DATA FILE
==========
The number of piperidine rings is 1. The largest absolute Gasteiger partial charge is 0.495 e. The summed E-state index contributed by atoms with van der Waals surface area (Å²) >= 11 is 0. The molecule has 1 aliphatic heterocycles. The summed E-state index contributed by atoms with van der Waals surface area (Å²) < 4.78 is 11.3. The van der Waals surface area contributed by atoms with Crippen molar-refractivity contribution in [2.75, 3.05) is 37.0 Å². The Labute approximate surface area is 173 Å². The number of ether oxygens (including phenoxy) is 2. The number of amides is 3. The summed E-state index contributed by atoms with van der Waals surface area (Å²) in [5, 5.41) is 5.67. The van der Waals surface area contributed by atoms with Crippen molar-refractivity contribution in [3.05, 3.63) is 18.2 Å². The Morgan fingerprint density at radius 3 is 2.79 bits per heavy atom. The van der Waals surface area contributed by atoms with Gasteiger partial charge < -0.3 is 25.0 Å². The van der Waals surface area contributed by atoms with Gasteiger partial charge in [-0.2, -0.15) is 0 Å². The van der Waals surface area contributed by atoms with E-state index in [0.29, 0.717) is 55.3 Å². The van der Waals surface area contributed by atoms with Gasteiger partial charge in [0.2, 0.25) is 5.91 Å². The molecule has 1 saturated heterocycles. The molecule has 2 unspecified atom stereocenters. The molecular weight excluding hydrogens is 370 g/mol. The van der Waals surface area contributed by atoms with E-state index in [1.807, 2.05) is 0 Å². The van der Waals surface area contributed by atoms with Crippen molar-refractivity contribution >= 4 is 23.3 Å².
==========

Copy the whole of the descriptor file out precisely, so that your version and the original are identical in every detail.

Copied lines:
The number of piperidine rings is 1. The largest absolute Gasteiger partial charge is 0.495 e. The summed E-state index contributed by atoms with van der Waals surface area (Å²) >= 11 is 0. The molecule has 1 aliphatic heterocycles. The summed E-state index contributed by atoms with van der Waals surface area (Å²) < 4.78 is 11.3. The van der Waals surface area contributed by atoms with Crippen molar-refractivity contribution in [2.75, 3.05) is 37.0 Å². The Labute approximate surface area is 173 Å². The number of ether oxygens (including phenoxy) is 2. The number of amides is 3. The summed E-state index contributed by atoms with van der Waals surface area (Å²) in [5, 5.41) is 5.67. The van der Waals surface area contributed by atoms with Crippen molar-refractivity contribution in [3.05, 3.63) is 18.2 Å². The Morgan fingerprint density at radius 3 is 2.79 bits per heavy atom. The van der Waals surface area contributed by atoms with Gasteiger partial charge < -0.3 is 25.0 Å². The van der Waals surface area contributed by atoms with Gasteiger partial charge in [-0.2, -0.15) is 0 Å². The van der Waals surface area contributed by atoms with E-state index in [0.29, 0.717) is 55.3 Å². The van der Waals surface area contributed by atoms with Gasteiger partial charge in [0.2, 0.25) is 5.91 Å². The molecule has 1 saturated heterocycles. The molecule has 2 unspecified atom stereocenters. The molecular weight excluding hydrogens is 370 g/mol. The van der Waals surface area contributed by atoms with E-state index in [1.807, 2.05) is 0 Å². The van der Waals surface area contributed by atoms with Crippen molar-refractivity contribution >= 4 is 23.3 Å².